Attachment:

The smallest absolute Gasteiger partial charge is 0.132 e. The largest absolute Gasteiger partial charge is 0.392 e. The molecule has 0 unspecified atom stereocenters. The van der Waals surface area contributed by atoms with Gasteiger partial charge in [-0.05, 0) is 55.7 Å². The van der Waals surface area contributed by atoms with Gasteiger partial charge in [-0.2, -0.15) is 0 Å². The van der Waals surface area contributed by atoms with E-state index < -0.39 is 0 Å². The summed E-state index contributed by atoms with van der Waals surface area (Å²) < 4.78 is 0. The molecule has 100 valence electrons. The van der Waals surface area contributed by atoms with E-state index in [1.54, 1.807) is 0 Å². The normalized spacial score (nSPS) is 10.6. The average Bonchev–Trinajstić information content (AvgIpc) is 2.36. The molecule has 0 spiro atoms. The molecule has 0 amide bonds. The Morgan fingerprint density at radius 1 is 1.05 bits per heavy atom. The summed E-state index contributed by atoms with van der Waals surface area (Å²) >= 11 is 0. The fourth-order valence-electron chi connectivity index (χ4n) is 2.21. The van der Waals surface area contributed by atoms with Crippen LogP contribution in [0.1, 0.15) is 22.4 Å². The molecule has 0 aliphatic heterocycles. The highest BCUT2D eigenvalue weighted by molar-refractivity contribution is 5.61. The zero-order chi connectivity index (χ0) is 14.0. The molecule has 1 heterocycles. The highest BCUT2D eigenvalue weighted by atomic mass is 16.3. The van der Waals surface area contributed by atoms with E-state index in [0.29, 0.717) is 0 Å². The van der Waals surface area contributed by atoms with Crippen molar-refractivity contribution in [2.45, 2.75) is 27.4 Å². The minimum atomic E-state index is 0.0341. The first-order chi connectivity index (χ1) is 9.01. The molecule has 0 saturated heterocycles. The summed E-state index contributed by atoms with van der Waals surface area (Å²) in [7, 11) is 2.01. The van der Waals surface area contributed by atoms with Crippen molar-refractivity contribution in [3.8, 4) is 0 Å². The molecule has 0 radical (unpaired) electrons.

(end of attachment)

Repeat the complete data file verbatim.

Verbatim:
The smallest absolute Gasteiger partial charge is 0.132 e. The largest absolute Gasteiger partial charge is 0.392 e. The molecule has 0 unspecified atom stereocenters. The van der Waals surface area contributed by atoms with Gasteiger partial charge in [-0.05, 0) is 55.7 Å². The van der Waals surface area contributed by atoms with Gasteiger partial charge in [-0.2, -0.15) is 0 Å². The van der Waals surface area contributed by atoms with E-state index < -0.39 is 0 Å². The summed E-state index contributed by atoms with van der Waals surface area (Å²) < 4.78 is 0. The molecule has 100 valence electrons. The van der Waals surface area contributed by atoms with E-state index in [1.54, 1.807) is 0 Å². The normalized spacial score (nSPS) is 10.6. The average Bonchev–Trinajstić information content (AvgIpc) is 2.36. The molecule has 0 spiro atoms. The molecule has 0 amide bonds. The Morgan fingerprint density at radius 1 is 1.05 bits per heavy atom. The summed E-state index contributed by atoms with van der Waals surface area (Å²) >= 11 is 0. The fourth-order valence-electron chi connectivity index (χ4n) is 2.21. The van der Waals surface area contributed by atoms with Crippen LogP contribution in [0.1, 0.15) is 22.4 Å². The molecule has 0 aliphatic heterocycles. The highest BCUT2D eigenvalue weighted by molar-refractivity contribution is 5.61. The zero-order chi connectivity index (χ0) is 14.0. The molecule has 1 heterocycles. The highest BCUT2D eigenvalue weighted by atomic mass is 16.3. The van der Waals surface area contributed by atoms with E-state index in [0.29, 0.717) is 0 Å². The van der Waals surface area contributed by atoms with Crippen molar-refractivity contribution in [2.45, 2.75) is 27.4 Å². The minimum atomic E-state index is 0.0341. The first-order chi connectivity index (χ1) is 9.01. The molecule has 0 saturated heterocycles. The summed E-state index contributed by atoms with van der Waals surface area (Å²) in [7, 11) is 2.01. The van der Waals surface area contributed by atoms with Crippen molar-refractivity contribution in [3.8, 4) is 0 Å². The molecule has 0 radical (unpaired) electrons.